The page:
It’s worth noting that Under the Tuscan Sun opens with a worker at Bramasole asking Mayes: “What are you growing here?” She replies, “Olives and grapes,” and he says: “Of course olives and grapes,” as though that’s the most obvious thing in the world. Then he tells her: “Grow potatoes. They’ll take care of themselves.” Five summers later, she writes, digging up the potatoes is “like finding Easter eggs. … Just a rinse and they shine.”

Today at Bramasole, Frances and Ed grow eggplant, parsley, “five or six different kinds of herbs, tomatoes, fennel, carrots, and radishes.” And “we have tons of lemon trees—that’s my favorite ingredient in the kitchen. It’s such a luxury to have endless lemons all summer.”

In Tuscany food isn’t just enjoyed—it’s honored. The sagra is a uniquely Italian festival, a big community meal in celebration of a particular ingredient or product in its season. In autumn there’s a sagra for chestnuts and another for porcini mushrooms, Mayes says, and the sagra for the cherry is in June. There’s even a sagra for wild boar. “All around Tuscany if you see a sign that says sagra, something ’s about to be celebrated. You see the signs posted outside towns: the sagra of the tomato, the sagra of the snail—we have that in Cortona in the spring. People are out on the old castle wall in the middle of the night picking these snails—it’s intense.”

Of course not everything that Tuscans enjoy on their plates is local. At Camucia’s farmers market near Cortona, shoppers find produce from throughout the country, such as artichokes. “As soon as they’re in season in the south of Italy, big trucks come up in the night and sell the artichokes at the market.” The medieval market has changed in one aspect since Mayes arrived in the early 1990s: “I know a lot of the Italians aren’t running the stands—it’s people from other countries. But other than that it’s still the same market.”


Farmers markets remain a locus of community where people meet and greet, Mayes says. “Old men from the country come in with their tweed suits and stand around while the women shop.” The love of community has much to do “with the strong influence of the piazza in rural Tuscany, and the rest of rural Italy as well,” she says. “The piazza is still that place where people gather. They’re talking about recipes—they’re shopping. Food is so paramount, it’s just what they talk about. So when they get together in the piazza, you hear, ‘well no, you don’t put it in the oven; you grill it.’ When you’re standing in line at the meat market somebody is always going to ask you what you’re going to do with what you’re buying and will offer how they’d do it, which is much better.”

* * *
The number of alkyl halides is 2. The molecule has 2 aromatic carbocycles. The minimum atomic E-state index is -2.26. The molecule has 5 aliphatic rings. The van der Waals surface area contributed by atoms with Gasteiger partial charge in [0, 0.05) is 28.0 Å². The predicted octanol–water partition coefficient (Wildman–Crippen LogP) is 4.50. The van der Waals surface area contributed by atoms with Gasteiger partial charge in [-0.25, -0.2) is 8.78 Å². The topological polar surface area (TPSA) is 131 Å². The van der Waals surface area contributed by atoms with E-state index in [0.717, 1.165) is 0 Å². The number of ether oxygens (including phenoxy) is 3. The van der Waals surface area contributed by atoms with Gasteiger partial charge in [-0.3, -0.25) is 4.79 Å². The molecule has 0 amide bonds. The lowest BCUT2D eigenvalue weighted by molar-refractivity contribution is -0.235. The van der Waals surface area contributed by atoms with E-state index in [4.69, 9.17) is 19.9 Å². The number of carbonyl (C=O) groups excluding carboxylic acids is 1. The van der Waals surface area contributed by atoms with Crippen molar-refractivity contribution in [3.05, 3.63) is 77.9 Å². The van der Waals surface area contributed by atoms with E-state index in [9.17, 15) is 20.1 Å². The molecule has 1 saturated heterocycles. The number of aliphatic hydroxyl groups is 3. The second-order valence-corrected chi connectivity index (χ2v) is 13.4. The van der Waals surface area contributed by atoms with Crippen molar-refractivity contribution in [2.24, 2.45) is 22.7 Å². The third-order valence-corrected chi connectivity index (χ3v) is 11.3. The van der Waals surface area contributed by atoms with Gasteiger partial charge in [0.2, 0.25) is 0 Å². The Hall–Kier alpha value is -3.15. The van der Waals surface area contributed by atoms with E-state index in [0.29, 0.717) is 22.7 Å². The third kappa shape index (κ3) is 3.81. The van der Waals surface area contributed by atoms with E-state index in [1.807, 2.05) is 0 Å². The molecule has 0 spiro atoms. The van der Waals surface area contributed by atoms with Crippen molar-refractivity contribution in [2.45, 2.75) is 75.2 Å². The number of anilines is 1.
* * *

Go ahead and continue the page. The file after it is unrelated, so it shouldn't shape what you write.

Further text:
When I first met Mayes in 2003, she and Ed surprised me by picking me up at the train station, about three miles from Cortona. Ed drove assertively, Italian style, while Frances pointed out historical sites: “That’s where Hannibal defeated the Romans in 217,” she said, pointing to a valley below. In Cortona, Frances took me to the Teatro Signorelli, a historic theater. She said she loved Audrey Wells’ film adaptation of her book, even though it took liberties with her story. Walking along the narrow streets, we stopped to chat with a florist, then had a simple yet richly satisfying pasta lunch. To complete the meal, the osteria’s owner brought us each a chilled glass of sea-green alloro (bay laurel) liqueur, a gesture emblematic of the generosity Mayes so eloquently evokes in her books. Then she gave me a tour of Bramasole, showing me a fresco they uncovered during the renovation.

Today, Mayes still sees many visitors gazing up at her home from outside its walled garden. “Sometimes I open the window in the morning in my nightgown and I think, oh God, there are 40 people down there,” she says.

What’s next? Mayes just completed a novel scheduled for publication in spring of 2018 called Women and Sunlight about three women who are slated to go into an active retirement community. Instead, they decide to take off together and lease a house in Italy. “It’s about reinvention of yourself later in life,” Mayes says. There’s also a book about 100 secret places in Italy coming, which Mayes realizes means the places she includes will no longer be secret.

More than a quarter century after arriving in Tuscany, Mayes remains propelled by curiosity and eager to explore. When she arrives in a new place she doesn’t rely solely on guidebooks. “I walk and walk and walk,” she says, and she starts conversations with locals, asking where they eat or where they’d go on a special occasion. “I think it’s fun to follow your nose and try and make a discovery, not just go where Mario Batali said he went. Look at the menus posted on the streets—look inside the door.”